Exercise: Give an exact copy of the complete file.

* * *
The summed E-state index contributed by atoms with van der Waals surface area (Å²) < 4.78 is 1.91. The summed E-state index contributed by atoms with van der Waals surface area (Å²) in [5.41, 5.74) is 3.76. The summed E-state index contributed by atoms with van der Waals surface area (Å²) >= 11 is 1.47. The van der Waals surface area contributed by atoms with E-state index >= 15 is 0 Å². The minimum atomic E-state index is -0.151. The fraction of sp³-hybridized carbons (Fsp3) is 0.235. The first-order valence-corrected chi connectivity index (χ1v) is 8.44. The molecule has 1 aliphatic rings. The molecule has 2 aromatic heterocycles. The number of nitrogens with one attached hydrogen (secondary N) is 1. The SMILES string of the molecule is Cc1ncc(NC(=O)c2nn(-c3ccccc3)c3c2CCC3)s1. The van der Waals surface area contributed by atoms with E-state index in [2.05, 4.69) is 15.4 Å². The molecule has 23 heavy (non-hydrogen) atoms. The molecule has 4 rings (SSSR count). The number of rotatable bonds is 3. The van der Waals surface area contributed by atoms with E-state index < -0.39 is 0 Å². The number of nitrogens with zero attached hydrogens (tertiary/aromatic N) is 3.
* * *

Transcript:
The summed E-state index contributed by atoms with van der Waals surface area (Å²) < 4.78 is 1.91. The summed E-state index contributed by atoms with van der Waals surface area (Å²) in [5.41, 5.74) is 3.76. The summed E-state index contributed by atoms with van der Waals surface area (Å²) >= 11 is 1.47. The van der Waals surface area contributed by atoms with E-state index >= 15 is 0 Å². The minimum atomic E-state index is -0.151. The fraction of sp³-hybridized carbons (Fsp3) is 0.235. The first-order valence-corrected chi connectivity index (χ1v) is 8.44. The molecule has 1 aliphatic rings. The molecule has 2 aromatic heterocycles. The number of nitrogens with one attached hydrogen (secondary N) is 1. The SMILES string of the molecule is Cc1ncc(NC(=O)c2nn(-c3ccccc3)c3c2CCC3)s1. The van der Waals surface area contributed by atoms with E-state index in [2.05, 4.69) is 15.4 Å². The molecule has 23 heavy (non-hydrogen) atoms. The molecule has 4 rings (SSSR count). The number of rotatable bonds is 3. The van der Waals surface area contributed by atoms with E-state index < -0.39 is 0 Å². The number of nitrogens with zero attached hydrogens (tertiary/aromatic N) is 3.